28 Jul 2022

An inspiring visit to Hightown Housing Association

Last week, along with CIH UK director of policy and external affairs James Prestwich, and CIH head of policy and external affairs Rachael Williamson, I spent a day at Hightown Housing Association in Hemel Hempstead.  We were visiting to talk about Hightown’s homelessness prevention work. Hightown are founding members of Homes for Cathy, a national group of housing associations and charities working together with a mission to end homelessness.  Members of the alliance sign up to nine commitments, developed with Crisis, which guide and benchmark best practice within their organisations. These commitments are:

  • To operate flexible allocations and eligibility policies which allow individual applicants' unique set of circumstances and housing history to be considered.
  • To offer constructive solutions to applicants who aren't deemed eligible for an offer of a home.
  • To not make any tenant seeking to prevent their homelessness, homeless (as defined by the Crisis plan definition).
  • To commit to meeting the needs of vulnerable tenant groups.
  • To work in partnership to provide a range of affordable housing options which meet the needs of all homeless people in their local communities.
  • To ensure that properties offered to homeless people should be ready to move into.
  • To contribute to ending migrant homelessness in the areas housing associations operate.
  • To lobby, challenge and inspire others to support ending homelessness.

Hightown are rightly proud of their social purpose principles and their social value impacts. It was fantastic to hear how the Homes for Cathy commitments are embedded into everything that Hightown do, and how Hightown are striving to meet these commitments in general needs housing and in care and supported housing.  The tenancies sustainment and financial inclusion support available to residents who need this is clearly having extremely positive outcomes and could not be more needed in the current climate with cost of living crisis growing daily. It was also really positive to hear about the great partnership work going on with local authorities and others in the area.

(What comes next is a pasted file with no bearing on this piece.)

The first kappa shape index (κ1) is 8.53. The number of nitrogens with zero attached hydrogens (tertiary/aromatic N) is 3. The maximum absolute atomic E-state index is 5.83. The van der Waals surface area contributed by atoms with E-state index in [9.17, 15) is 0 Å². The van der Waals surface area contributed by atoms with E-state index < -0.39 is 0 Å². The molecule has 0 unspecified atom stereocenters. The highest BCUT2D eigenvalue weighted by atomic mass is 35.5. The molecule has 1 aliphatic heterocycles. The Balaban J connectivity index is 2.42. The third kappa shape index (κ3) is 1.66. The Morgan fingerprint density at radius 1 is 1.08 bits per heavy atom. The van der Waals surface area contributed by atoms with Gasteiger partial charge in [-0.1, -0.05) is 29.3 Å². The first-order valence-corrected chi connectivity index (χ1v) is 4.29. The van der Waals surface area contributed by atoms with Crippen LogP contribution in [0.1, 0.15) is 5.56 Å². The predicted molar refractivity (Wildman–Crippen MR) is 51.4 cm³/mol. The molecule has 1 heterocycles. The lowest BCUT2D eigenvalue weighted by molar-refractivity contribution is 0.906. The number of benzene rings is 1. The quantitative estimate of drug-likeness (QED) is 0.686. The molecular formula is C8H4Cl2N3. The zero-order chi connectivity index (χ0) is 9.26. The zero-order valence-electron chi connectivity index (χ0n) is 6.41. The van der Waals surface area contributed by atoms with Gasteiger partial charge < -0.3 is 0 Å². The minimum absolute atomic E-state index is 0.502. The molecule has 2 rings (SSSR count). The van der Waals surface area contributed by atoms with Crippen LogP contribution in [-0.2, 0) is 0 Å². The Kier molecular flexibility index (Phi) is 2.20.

The definite highlight of the visit for me though was getting out to visit some of the schemes. There we were lucky enough to meet some of the residents and speak with members of staff delivery homeless prevention services. We visited a Housing First scheme, a young people’s semi-independent living scheme for 16 to 18 year olds, and a scheme for unaccompanied asylum seeking children. Recognition and understanding of the ongoing impacts of past traumas that service users may have experienced was evident in the inspiring trauma-informed approach of staff.  Members of the team clearly strive to build therapeutic, non-judgemental, validating relationships. Challenging roles at times no doubt, but the dedication of these professionals to positively engage and support service users to equipment them with the tools for successful independent living really shone through to me.  

To celebrate the wealth of innovative and successful housing-led approaches to prevent homelessness being delivered by housing associations, CIH, alongside the National Housing Federation and Homes for Cathy, recently launched a compendium of good practice. The compendium highlights the multitude of good practice taking place across England, where housing associations are taking proactive and supportive action to work with and for their tenants and others to prevent homelessness. 

Download the compendium

If you would like the CIH policy team to come and see your work, please drop us a line at policyandpractice@cih.org 

Written by Hannah Keilloh

Hannah Keilloh is a policy and practice officer at CIH.